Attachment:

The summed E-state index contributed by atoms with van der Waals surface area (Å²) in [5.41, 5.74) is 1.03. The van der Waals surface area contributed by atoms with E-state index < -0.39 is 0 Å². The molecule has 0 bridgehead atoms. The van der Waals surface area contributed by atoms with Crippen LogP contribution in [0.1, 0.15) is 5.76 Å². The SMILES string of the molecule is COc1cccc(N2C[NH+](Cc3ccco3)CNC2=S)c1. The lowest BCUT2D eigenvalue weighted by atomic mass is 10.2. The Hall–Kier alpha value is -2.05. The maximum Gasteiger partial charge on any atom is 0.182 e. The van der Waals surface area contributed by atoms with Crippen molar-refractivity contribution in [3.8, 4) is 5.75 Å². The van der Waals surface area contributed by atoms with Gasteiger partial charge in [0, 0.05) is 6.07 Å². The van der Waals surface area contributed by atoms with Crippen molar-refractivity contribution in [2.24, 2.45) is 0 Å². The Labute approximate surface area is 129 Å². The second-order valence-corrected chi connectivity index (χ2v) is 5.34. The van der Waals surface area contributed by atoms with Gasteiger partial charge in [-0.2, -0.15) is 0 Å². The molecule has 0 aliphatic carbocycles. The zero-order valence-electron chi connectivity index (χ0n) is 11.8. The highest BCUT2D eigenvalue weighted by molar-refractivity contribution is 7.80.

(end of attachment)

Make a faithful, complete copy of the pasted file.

The summed E-state index contributed by atoms with van der Waals surface area (Å²) in [5.41, 5.74) is 1.03. The van der Waals surface area contributed by atoms with E-state index < -0.39 is 0 Å². The molecule has 0 bridgehead atoms. The van der Waals surface area contributed by atoms with Crippen LogP contribution in [0.1, 0.15) is 5.76 Å². The SMILES string of the molecule is COc1cccc(N2C[NH+](Cc3ccco3)CNC2=S)c1. The lowest BCUT2D eigenvalue weighted by atomic mass is 10.2. The Hall–Kier alpha value is -2.05. The maximum Gasteiger partial charge on any atom is 0.182 e. The van der Waals surface area contributed by atoms with Crippen molar-refractivity contribution in [3.8, 4) is 5.75 Å². The van der Waals surface area contributed by atoms with Gasteiger partial charge in [0, 0.05) is 6.07 Å². The van der Waals surface area contributed by atoms with Crippen molar-refractivity contribution in [2.24, 2.45) is 0 Å². The Labute approximate surface area is 129 Å². The second-order valence-corrected chi connectivity index (χ2v) is 5.34. The van der Waals surface area contributed by atoms with Gasteiger partial charge in [-0.2, -0.15) is 0 Å². The molecule has 0 aliphatic carbocycles. The zero-order valence-electron chi connectivity index (χ0n) is 11.8. The highest BCUT2D eigenvalue weighted by molar-refractivity contribution is 7.80.